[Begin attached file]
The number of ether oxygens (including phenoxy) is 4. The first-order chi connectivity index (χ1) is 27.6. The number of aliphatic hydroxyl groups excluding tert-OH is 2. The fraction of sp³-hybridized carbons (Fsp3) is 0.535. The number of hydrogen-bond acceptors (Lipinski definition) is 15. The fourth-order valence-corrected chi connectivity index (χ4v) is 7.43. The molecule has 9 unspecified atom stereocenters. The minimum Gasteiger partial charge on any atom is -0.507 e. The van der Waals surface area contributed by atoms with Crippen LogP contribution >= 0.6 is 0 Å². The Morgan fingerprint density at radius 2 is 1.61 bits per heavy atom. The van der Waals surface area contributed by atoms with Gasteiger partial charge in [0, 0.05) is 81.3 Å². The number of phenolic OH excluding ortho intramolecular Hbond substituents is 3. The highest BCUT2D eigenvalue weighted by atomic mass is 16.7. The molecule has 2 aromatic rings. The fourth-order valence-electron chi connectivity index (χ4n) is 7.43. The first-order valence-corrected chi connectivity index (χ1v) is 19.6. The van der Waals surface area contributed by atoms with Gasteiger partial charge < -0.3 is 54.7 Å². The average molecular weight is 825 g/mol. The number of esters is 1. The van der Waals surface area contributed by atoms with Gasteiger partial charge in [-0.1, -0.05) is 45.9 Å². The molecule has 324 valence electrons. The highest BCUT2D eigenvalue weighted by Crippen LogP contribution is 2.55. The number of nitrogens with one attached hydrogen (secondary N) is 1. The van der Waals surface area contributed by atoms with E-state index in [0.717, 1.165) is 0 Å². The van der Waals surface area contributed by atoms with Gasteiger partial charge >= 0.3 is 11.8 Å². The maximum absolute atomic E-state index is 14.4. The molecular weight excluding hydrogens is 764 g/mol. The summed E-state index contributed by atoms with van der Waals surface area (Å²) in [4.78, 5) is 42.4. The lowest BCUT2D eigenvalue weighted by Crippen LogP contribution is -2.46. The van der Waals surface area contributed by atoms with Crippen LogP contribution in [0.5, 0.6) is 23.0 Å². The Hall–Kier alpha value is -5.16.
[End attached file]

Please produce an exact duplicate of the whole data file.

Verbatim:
The number of ether oxygens (including phenoxy) is 4. The first-order chi connectivity index (χ1) is 27.6. The number of aliphatic hydroxyl groups excluding tert-OH is 2. The fraction of sp³-hybridized carbons (Fsp3) is 0.535. The number of hydrogen-bond acceptors (Lipinski definition) is 15. The fourth-order valence-corrected chi connectivity index (χ4v) is 7.43. The molecule has 9 unspecified atom stereocenters. The minimum Gasteiger partial charge on any atom is -0.507 e. The van der Waals surface area contributed by atoms with Crippen LogP contribution >= 0.6 is 0 Å². The Morgan fingerprint density at radius 2 is 1.61 bits per heavy atom. The van der Waals surface area contributed by atoms with Gasteiger partial charge in [0, 0.05) is 81.3 Å². The number of phenolic OH excluding ortho intramolecular Hbond substituents is 3. The highest BCUT2D eigenvalue weighted by atomic mass is 16.7. The molecule has 2 aromatic rings. The fourth-order valence-electron chi connectivity index (χ4n) is 7.43. The first-order valence-corrected chi connectivity index (χ1v) is 19.6. The van der Waals surface area contributed by atoms with Gasteiger partial charge < -0.3 is 54.7 Å². The average molecular weight is 825 g/mol. The number of esters is 1. The van der Waals surface area contributed by atoms with Gasteiger partial charge in [-0.1, -0.05) is 45.9 Å². The molecule has 324 valence electrons. The highest BCUT2D eigenvalue weighted by Crippen LogP contribution is 2.55. The number of nitrogens with one attached hydrogen (secondary N) is 1. The van der Waals surface area contributed by atoms with E-state index in [0.717, 1.165) is 0 Å². The van der Waals surface area contributed by atoms with Gasteiger partial charge >= 0.3 is 11.8 Å². The maximum absolute atomic E-state index is 14.4. The molecular weight excluding hydrogens is 764 g/mol. The summed E-state index contributed by atoms with van der Waals surface area (Å²) in [4.78, 5) is 42.4. The lowest BCUT2D eigenvalue weighted by Crippen LogP contribution is -2.46. The van der Waals surface area contributed by atoms with Crippen LogP contribution in [0.5, 0.6) is 23.0 Å². The Hall–Kier alpha value is -5.16.